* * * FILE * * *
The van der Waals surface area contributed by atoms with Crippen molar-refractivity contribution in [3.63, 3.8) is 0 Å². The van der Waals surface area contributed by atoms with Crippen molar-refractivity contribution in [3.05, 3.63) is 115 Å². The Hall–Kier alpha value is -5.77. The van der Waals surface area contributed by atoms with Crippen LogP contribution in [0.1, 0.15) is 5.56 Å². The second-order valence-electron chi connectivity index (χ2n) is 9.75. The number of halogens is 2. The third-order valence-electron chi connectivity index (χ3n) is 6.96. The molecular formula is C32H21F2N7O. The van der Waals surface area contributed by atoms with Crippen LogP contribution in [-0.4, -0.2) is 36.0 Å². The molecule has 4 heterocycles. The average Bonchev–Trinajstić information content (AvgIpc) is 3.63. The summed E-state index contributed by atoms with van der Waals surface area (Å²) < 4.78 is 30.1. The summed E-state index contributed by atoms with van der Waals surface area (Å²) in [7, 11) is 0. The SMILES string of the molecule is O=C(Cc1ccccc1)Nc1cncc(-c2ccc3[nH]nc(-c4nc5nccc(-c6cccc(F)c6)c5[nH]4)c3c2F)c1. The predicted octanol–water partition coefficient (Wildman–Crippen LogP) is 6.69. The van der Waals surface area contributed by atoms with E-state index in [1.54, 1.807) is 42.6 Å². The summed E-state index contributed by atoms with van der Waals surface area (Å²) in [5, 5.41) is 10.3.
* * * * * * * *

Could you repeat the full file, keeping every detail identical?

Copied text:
The van der Waals surface area contributed by atoms with Crippen molar-refractivity contribution in [3.63, 3.8) is 0 Å². The van der Waals surface area contributed by atoms with Crippen molar-refractivity contribution in [3.05, 3.63) is 115 Å². The Hall–Kier alpha value is -5.77. The van der Waals surface area contributed by atoms with Crippen LogP contribution in [0.1, 0.15) is 5.56 Å². The second-order valence-electron chi connectivity index (χ2n) is 9.75. The number of halogens is 2. The third-order valence-electron chi connectivity index (χ3n) is 6.96. The molecular formula is C32H21F2N7O. The van der Waals surface area contributed by atoms with Crippen LogP contribution in [-0.4, -0.2) is 36.0 Å². The molecule has 4 heterocycles. The average Bonchev–Trinajstić information content (AvgIpc) is 3.63. The summed E-state index contributed by atoms with van der Waals surface area (Å²) < 4.78 is 30.1. The summed E-state index contributed by atoms with van der Waals surface area (Å²) in [7, 11) is 0. The SMILES string of the molecule is O=C(Cc1ccccc1)Nc1cncc(-c2ccc3[nH]nc(-c4nc5nccc(-c6cccc(F)c6)c5[nH]4)c3c2F)c1. The predicted octanol–water partition coefficient (Wildman–Crippen LogP) is 6.69. The van der Waals surface area contributed by atoms with E-state index in [1.54, 1.807) is 42.6 Å². The summed E-state index contributed by atoms with van der Waals surface area (Å²) in [5, 5.41) is 10.3.